First and foremost, congratulations on your marriage! The next big step may be to apply for a marriage green card if you and your spouse plan to live permanently together in the United States. Unsure if you qualify or what the application process looks like? No worries! In this article, I will answer the most common questions about marriage-based green cards. In addition, we will learn about the experience of obtaining a marriage-based green card from one of our own writers, Isabel Cristancho!
Next, I am going to answer the following questions:
- What is a marriage-based green card?
- Who can apply for a marriage-based green card?
- What documents are required to file an application?
- What is the interview process like?
- What questions are asked during the interview?
- Where can I go if I need assistance with my application?
What is a marriage-based green card?
According to USCIS, if you are an immediate relative of a U.S. citizen or permanent resident, you can become a permanent resident (obtain a green card) based on your family relationship.
U.S. citizens can petition for the following family members:
- Spouse (husband or wife);
- Unmarried children under 21 years of age; or
- Parents (only if the U.S. citizen is 21 years or older).
Whereas permanent residents can only petition for the following family members:
- Spouse (husband or wife);
- Unmarried children under 21 years of age.
What documents are required to file an application?
It is important to note that every immigration case is different. Therefore, every couple will provide specific information and evidence about their relationship. But as a general rule of thumb, you can expect to provide the following supporting documents:
- Marriage certificate;
- Birth certificate for both parties;
- Birth certificate(s) of children (if any);
- Divorce decree(s) (if any);
- Proof of citizenship or permanent residency of the petitioner; and
- Marriage bona fides include but are not limited to, joint bank statements, joint lease contracts, family photographs, joint tax returns, and affidavits of support from family and friends.
Please note that these are not all the documents you will need to file for a marriage-based green card. For the entire list, please click here.
What is the interview process like?
Recently, USCIS has been waiving interviews for certain applicants. However, if your interview is not waived, you will receive an interview appointment notice (Notice of Action I-797C) stating the date and time of your appointment.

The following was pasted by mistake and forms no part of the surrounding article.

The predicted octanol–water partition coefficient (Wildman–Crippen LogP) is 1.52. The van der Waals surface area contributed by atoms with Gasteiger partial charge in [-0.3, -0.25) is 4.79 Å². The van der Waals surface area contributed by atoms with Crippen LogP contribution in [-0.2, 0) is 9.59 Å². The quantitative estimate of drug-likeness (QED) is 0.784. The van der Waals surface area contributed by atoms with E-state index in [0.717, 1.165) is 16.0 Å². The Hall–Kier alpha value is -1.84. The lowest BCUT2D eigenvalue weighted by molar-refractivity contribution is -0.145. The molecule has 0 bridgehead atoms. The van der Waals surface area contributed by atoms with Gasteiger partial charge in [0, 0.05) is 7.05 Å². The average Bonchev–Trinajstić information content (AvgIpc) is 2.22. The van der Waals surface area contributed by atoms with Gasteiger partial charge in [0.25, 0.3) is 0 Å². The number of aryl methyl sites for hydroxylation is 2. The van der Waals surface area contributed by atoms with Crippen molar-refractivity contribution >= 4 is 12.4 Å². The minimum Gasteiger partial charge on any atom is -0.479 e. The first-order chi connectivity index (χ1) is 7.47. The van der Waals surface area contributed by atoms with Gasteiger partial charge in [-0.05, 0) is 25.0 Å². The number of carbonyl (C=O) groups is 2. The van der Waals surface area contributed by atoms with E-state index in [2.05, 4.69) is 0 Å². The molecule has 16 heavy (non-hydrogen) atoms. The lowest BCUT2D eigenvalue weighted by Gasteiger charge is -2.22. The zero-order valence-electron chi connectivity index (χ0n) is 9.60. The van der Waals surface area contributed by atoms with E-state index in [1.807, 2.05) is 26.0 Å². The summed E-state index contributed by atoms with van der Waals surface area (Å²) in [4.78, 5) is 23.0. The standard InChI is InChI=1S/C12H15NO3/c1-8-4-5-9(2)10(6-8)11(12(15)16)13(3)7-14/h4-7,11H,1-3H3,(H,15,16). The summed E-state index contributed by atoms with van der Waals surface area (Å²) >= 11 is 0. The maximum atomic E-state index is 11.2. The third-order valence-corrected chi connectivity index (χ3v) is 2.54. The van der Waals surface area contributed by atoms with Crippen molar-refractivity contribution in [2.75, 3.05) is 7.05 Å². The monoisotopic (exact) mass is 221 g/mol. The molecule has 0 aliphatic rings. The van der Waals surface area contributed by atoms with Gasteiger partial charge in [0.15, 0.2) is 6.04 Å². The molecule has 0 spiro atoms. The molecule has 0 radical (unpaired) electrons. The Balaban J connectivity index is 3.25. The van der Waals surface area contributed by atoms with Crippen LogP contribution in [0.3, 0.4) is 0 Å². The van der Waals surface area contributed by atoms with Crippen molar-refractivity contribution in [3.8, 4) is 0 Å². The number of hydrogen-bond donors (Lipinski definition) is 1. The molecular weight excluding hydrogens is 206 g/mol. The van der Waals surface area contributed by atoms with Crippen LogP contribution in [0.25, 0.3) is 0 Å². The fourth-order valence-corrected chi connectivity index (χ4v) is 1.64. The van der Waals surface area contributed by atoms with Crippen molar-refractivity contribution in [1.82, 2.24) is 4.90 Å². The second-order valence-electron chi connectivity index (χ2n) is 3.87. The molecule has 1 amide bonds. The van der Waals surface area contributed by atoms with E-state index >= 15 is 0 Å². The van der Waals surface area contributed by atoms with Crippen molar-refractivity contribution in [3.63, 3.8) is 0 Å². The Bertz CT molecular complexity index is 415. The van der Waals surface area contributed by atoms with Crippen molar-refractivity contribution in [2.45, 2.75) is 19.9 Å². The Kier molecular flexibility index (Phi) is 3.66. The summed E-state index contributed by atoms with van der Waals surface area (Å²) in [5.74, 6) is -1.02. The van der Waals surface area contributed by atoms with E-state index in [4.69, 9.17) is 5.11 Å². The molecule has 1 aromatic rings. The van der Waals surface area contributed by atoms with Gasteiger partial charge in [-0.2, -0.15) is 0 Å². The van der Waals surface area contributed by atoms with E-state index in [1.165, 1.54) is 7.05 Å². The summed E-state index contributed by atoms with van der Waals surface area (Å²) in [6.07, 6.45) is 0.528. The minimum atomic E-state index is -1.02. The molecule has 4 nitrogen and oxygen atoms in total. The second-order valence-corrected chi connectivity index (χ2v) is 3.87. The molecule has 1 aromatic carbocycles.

As previously stated, every case is different, and various factors will determine whether or not you have an interview and will also determine the questions you and your spouse will be asked.
Isabel Cristancho, a Community Coordinator at Noticias Para Inmigrantes, recently received her marriage-based green card and has a few tips to share about the application and interview process.
“It is important to clarify that depending on the case, the officer will ask different questions. In my case, the officer asked these questions:
- What is your address? (the officer asked the same question to my husband to see if both knew the address)
- Where did you meet?
- How did you meet?
- What are the names of your spouse’s parents?
Isabel also shared some advice, stating that “this process is about love and patience. The best advice I can give is to stay calm and be positive. I suggest practicing with your partner questions about their past, such as their high school name, names of their family members, and so on. It is important to remember that kind of information. Also, make an album with many pictures about your life together.”
Per Isabel’s suggestion, USCIS tends to focus on the history of your relationship, your day-to-day activities as a married couple, and your future plans together.
Where can I go if I need assistance with my application?
We understand that navigating the U.S. immigration system without legal assistance is very difficult. This is why we wrote an article highlighting various organizations that offer affordable legal help in the U.S. If you want to read more about these reliable organizations, please click here.
**Noticias para Inmigrantes is a media and communications organization that provides independent reporting and commentary on issues affecting immigrants in the United States. It should be noted that we do not provide legal assistance or legal advice for any case unless we interview a specialized source on the subject. It is important to clarify that each case is different, and it is important to consult with your attorney.